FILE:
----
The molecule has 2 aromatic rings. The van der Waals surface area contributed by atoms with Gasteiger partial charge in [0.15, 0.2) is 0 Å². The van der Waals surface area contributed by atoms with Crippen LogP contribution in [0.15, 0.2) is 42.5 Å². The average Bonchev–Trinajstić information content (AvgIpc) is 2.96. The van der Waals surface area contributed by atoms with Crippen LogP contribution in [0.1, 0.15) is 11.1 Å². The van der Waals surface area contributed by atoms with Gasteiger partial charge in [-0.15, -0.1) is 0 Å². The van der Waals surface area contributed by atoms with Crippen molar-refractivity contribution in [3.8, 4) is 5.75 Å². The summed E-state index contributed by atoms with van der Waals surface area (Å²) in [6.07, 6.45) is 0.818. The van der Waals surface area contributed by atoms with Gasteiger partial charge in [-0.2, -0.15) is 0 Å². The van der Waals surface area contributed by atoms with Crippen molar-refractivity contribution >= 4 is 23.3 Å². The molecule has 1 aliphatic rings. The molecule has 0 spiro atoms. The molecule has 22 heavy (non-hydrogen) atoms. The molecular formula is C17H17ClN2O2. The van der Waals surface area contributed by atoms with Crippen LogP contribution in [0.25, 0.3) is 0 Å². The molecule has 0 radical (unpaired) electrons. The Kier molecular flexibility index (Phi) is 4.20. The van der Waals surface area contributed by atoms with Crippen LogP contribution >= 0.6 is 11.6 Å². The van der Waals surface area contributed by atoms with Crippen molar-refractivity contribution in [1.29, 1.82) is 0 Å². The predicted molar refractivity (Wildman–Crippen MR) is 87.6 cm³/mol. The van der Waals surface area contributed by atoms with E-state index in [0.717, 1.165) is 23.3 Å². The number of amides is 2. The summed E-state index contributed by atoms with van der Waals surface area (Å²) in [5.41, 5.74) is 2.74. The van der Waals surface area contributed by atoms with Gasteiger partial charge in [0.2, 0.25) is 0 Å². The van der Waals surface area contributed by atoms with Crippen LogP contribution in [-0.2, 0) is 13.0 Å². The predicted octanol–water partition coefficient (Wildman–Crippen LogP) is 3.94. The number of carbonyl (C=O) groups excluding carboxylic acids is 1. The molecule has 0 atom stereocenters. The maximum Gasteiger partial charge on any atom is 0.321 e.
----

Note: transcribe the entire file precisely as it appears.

The molecule has 2 aromatic rings. The van der Waals surface area contributed by atoms with Gasteiger partial charge in [0.15, 0.2) is 0 Å². The van der Waals surface area contributed by atoms with Crippen LogP contribution in [0.15, 0.2) is 42.5 Å². The average Bonchev–Trinajstić information content (AvgIpc) is 2.96. The van der Waals surface area contributed by atoms with Crippen LogP contribution in [0.1, 0.15) is 11.1 Å². The van der Waals surface area contributed by atoms with Gasteiger partial charge in [-0.15, -0.1) is 0 Å². The van der Waals surface area contributed by atoms with Crippen molar-refractivity contribution in [3.8, 4) is 5.75 Å². The summed E-state index contributed by atoms with van der Waals surface area (Å²) in [6.07, 6.45) is 0.818. The van der Waals surface area contributed by atoms with Gasteiger partial charge in [-0.2, -0.15) is 0 Å². The van der Waals surface area contributed by atoms with Crippen molar-refractivity contribution >= 4 is 23.3 Å². The molecule has 1 aliphatic rings. The molecule has 0 spiro atoms. The molecule has 22 heavy (non-hydrogen) atoms. The molecular formula is C17H17ClN2O2. The van der Waals surface area contributed by atoms with Crippen LogP contribution in [0.25, 0.3) is 0 Å². The molecule has 0 radical (unpaired) electrons. The Kier molecular flexibility index (Phi) is 4.20. The van der Waals surface area contributed by atoms with Crippen LogP contribution >= 0.6 is 11.6 Å². The van der Waals surface area contributed by atoms with Crippen molar-refractivity contribution in [1.29, 1.82) is 0 Å². The predicted molar refractivity (Wildman–Crippen MR) is 87.6 cm³/mol. The van der Waals surface area contributed by atoms with E-state index in [0.717, 1.165) is 23.3 Å². The number of amides is 2. The summed E-state index contributed by atoms with van der Waals surface area (Å²) in [5.41, 5.74) is 2.74. The van der Waals surface area contributed by atoms with Gasteiger partial charge in [0.2, 0.25) is 0 Å². The van der Waals surface area contributed by atoms with Crippen LogP contribution in [-0.2, 0) is 13.0 Å². The predicted octanol–water partition coefficient (Wildman–Crippen LogP) is 3.94. The number of carbonyl (C=O) groups excluding carboxylic acids is 1. The molecule has 0 atom stereocenters. The maximum Gasteiger partial charge on any atom is 0.321 e.